Oppositional defiant disorder (ODD) is a pattern of hostile behavior by children and teens toward their parents or other authority figures. They may argue about and break rules, lose their temper, annoy others on purpose, blame others for their mistakes or misbehavior, and be overly sensitive, angry, resentful, or vengeful.
Defiance is fairly common in all children, especially in teenagers. Before a diagnosis of oppositional defiant disorder can be made, the disorder characteristics need to persist over 6 months and cause significant problems within the family. And it may cause problems at school or work.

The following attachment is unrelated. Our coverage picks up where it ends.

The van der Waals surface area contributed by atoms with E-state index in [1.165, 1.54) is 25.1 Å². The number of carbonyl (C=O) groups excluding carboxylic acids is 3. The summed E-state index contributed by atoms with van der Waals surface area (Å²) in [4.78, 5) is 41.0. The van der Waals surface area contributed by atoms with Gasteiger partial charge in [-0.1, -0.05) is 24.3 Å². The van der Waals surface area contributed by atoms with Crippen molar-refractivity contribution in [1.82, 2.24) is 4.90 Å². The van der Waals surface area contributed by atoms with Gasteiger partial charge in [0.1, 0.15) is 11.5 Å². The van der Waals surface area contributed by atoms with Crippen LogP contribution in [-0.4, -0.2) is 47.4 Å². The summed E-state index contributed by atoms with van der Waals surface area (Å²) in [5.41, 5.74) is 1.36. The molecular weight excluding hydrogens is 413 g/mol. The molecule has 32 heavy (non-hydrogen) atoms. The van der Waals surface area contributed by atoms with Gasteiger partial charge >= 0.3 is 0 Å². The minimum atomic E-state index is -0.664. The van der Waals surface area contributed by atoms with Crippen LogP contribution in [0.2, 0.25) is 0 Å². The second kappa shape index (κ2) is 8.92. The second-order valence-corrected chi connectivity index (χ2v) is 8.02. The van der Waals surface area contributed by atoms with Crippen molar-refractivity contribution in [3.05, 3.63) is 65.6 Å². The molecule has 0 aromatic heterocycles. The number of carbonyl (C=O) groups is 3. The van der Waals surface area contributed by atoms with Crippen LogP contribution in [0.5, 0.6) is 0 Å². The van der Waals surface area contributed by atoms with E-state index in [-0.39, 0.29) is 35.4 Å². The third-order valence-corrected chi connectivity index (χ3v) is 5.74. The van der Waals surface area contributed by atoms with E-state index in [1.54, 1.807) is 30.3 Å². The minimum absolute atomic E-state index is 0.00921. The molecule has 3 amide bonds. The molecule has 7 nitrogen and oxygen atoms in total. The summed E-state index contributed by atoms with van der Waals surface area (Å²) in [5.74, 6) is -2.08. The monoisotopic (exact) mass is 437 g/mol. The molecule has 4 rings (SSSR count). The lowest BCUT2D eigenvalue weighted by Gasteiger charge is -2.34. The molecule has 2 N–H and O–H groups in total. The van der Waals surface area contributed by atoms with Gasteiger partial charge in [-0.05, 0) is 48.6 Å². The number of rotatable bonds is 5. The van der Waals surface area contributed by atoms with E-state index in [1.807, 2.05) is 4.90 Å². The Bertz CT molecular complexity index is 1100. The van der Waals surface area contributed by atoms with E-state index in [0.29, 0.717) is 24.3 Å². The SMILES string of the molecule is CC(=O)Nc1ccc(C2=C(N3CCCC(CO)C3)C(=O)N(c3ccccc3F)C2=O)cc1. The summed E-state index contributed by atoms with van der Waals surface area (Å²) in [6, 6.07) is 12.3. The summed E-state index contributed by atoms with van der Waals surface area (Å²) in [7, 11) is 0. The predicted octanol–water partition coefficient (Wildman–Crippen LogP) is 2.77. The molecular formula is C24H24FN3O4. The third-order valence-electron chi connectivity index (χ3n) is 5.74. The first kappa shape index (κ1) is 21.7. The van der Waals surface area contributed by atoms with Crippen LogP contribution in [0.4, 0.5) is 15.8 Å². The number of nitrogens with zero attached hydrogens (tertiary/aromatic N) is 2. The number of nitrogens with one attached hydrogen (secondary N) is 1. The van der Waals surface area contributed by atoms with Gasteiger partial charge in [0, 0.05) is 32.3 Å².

Many children and teens with attention deficit hyperactivity disorder (ADHD) have oppositional defiant disorder. The oppositional defiant behavior of some children and teens will get worse and lead to conduct disorder. Children with conduct disorder may have a pattern of lying, stealing, and cheating, may skip school or run away from home, and may harm animals, property, and other people.
Treatment for children who have oppositional defiant disorder includes therapy, such as family therapy and cognitive behavioral therapy. Parenting classes may also help.
Medical Review:Adam Husney MD - Family Medicine & Kathleen Romito MD - Family Medicine & Louis Pellegrino MD - Developmental Pediatrics & Andrew Littlefield PhD - Psychology, Behavioral Health
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